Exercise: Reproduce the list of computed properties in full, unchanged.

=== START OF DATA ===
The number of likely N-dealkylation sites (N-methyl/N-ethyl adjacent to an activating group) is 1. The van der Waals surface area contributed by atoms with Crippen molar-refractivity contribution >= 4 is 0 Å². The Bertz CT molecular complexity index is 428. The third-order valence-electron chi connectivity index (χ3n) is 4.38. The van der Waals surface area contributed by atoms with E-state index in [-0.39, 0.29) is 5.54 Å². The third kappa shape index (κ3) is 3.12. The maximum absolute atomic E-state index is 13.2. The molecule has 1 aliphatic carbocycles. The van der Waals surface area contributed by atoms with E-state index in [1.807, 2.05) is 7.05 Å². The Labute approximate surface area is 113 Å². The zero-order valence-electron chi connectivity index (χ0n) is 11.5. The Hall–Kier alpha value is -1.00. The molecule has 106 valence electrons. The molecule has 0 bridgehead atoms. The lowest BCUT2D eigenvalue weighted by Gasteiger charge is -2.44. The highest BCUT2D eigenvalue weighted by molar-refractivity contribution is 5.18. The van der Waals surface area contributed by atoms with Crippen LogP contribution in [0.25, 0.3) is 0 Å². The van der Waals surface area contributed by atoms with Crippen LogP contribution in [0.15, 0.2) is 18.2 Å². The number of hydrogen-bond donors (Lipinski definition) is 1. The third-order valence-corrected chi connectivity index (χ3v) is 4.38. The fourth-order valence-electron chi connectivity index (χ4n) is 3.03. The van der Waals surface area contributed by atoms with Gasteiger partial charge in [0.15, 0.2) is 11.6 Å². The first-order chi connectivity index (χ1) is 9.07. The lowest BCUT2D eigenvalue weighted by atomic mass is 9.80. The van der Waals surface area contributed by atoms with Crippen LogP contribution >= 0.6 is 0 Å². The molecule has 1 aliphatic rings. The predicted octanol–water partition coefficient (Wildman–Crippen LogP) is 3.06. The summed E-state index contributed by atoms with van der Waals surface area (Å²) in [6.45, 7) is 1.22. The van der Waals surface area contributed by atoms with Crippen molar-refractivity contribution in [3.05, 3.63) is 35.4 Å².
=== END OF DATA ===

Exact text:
The number of likely N-dealkylation sites (N-methyl/N-ethyl adjacent to an activating group) is 1. The van der Waals surface area contributed by atoms with Crippen molar-refractivity contribution >= 4 is 0 Å². The Bertz CT molecular complexity index is 428. The third-order valence-electron chi connectivity index (χ3n) is 4.38. The van der Waals surface area contributed by atoms with E-state index in [-0.39, 0.29) is 5.54 Å². The third kappa shape index (κ3) is 3.12. The maximum absolute atomic E-state index is 13.2. The molecule has 1 aliphatic carbocycles. The van der Waals surface area contributed by atoms with E-state index in [1.807, 2.05) is 7.05 Å². The Labute approximate surface area is 113 Å². The zero-order valence-electron chi connectivity index (χ0n) is 11.5. The Hall–Kier alpha value is -1.00. The molecule has 106 valence electrons. The molecule has 0 bridgehead atoms. The lowest BCUT2D eigenvalue weighted by Gasteiger charge is -2.44. The highest BCUT2D eigenvalue weighted by molar-refractivity contribution is 5.18. The van der Waals surface area contributed by atoms with Crippen LogP contribution in [0.25, 0.3) is 0 Å². The van der Waals surface area contributed by atoms with Crippen LogP contribution in [0.15, 0.2) is 18.2 Å². The number of hydrogen-bond donors (Lipinski definition) is 1. The third-order valence-corrected chi connectivity index (χ3v) is 4.38. The fourth-order valence-electron chi connectivity index (χ4n) is 3.03. The van der Waals surface area contributed by atoms with Gasteiger partial charge in [0.15, 0.2) is 11.6 Å². The first-order chi connectivity index (χ1) is 9.07. The lowest BCUT2D eigenvalue weighted by atomic mass is 9.80. The van der Waals surface area contributed by atoms with Crippen LogP contribution >= 0.6 is 0 Å². The molecule has 1 aliphatic rings. The predicted octanol–water partition coefficient (Wildman–Crippen LogP) is 3.06. The summed E-state index contributed by atoms with van der Waals surface area (Å²) in [6.45, 7) is 1.22. The van der Waals surface area contributed by atoms with Crippen molar-refractivity contribution in [3.05, 3.63) is 35.4 Å².